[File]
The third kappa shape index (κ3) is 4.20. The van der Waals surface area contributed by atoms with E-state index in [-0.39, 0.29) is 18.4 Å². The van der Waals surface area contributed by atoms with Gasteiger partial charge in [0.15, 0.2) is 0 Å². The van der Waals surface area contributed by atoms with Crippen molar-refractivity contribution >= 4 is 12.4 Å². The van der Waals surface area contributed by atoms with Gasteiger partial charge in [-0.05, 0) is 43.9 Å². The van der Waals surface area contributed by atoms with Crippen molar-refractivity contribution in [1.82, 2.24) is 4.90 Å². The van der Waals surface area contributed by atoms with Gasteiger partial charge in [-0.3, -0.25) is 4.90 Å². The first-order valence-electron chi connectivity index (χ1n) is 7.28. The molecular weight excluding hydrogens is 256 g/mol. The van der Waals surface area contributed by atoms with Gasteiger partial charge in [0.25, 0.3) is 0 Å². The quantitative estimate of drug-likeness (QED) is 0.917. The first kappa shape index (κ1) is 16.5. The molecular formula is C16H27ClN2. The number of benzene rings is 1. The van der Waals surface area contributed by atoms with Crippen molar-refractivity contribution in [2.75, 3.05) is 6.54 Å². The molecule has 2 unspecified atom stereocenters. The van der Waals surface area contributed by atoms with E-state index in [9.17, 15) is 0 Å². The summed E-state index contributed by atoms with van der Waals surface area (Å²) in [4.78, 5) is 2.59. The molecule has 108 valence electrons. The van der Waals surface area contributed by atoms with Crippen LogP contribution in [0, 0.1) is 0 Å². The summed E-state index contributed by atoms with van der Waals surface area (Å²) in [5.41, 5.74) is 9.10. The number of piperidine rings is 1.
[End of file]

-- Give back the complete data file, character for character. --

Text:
The third kappa shape index (κ3) is 4.20. The van der Waals surface area contributed by atoms with E-state index in [-0.39, 0.29) is 18.4 Å². The van der Waals surface area contributed by atoms with Gasteiger partial charge in [0.15, 0.2) is 0 Å². The van der Waals surface area contributed by atoms with Crippen molar-refractivity contribution >= 4 is 12.4 Å². The van der Waals surface area contributed by atoms with Gasteiger partial charge in [-0.05, 0) is 43.9 Å². The van der Waals surface area contributed by atoms with Crippen molar-refractivity contribution in [1.82, 2.24) is 4.90 Å². The van der Waals surface area contributed by atoms with Gasteiger partial charge in [-0.3, -0.25) is 4.90 Å². The first-order valence-electron chi connectivity index (χ1n) is 7.28. The molecular weight excluding hydrogens is 256 g/mol. The van der Waals surface area contributed by atoms with Gasteiger partial charge in [0.25, 0.3) is 0 Å². The quantitative estimate of drug-likeness (QED) is 0.917. The first kappa shape index (κ1) is 16.5. The molecular formula is C16H27ClN2. The number of benzene rings is 1. The van der Waals surface area contributed by atoms with Crippen molar-refractivity contribution in [2.75, 3.05) is 6.54 Å². The molecule has 2 unspecified atom stereocenters. The van der Waals surface area contributed by atoms with E-state index in [9.17, 15) is 0 Å². The summed E-state index contributed by atoms with van der Waals surface area (Å²) in [4.78, 5) is 2.59. The molecule has 108 valence electrons. The van der Waals surface area contributed by atoms with Crippen LogP contribution in [0, 0.1) is 0 Å². The summed E-state index contributed by atoms with van der Waals surface area (Å²) in [5.41, 5.74) is 9.10. The number of piperidine rings is 1.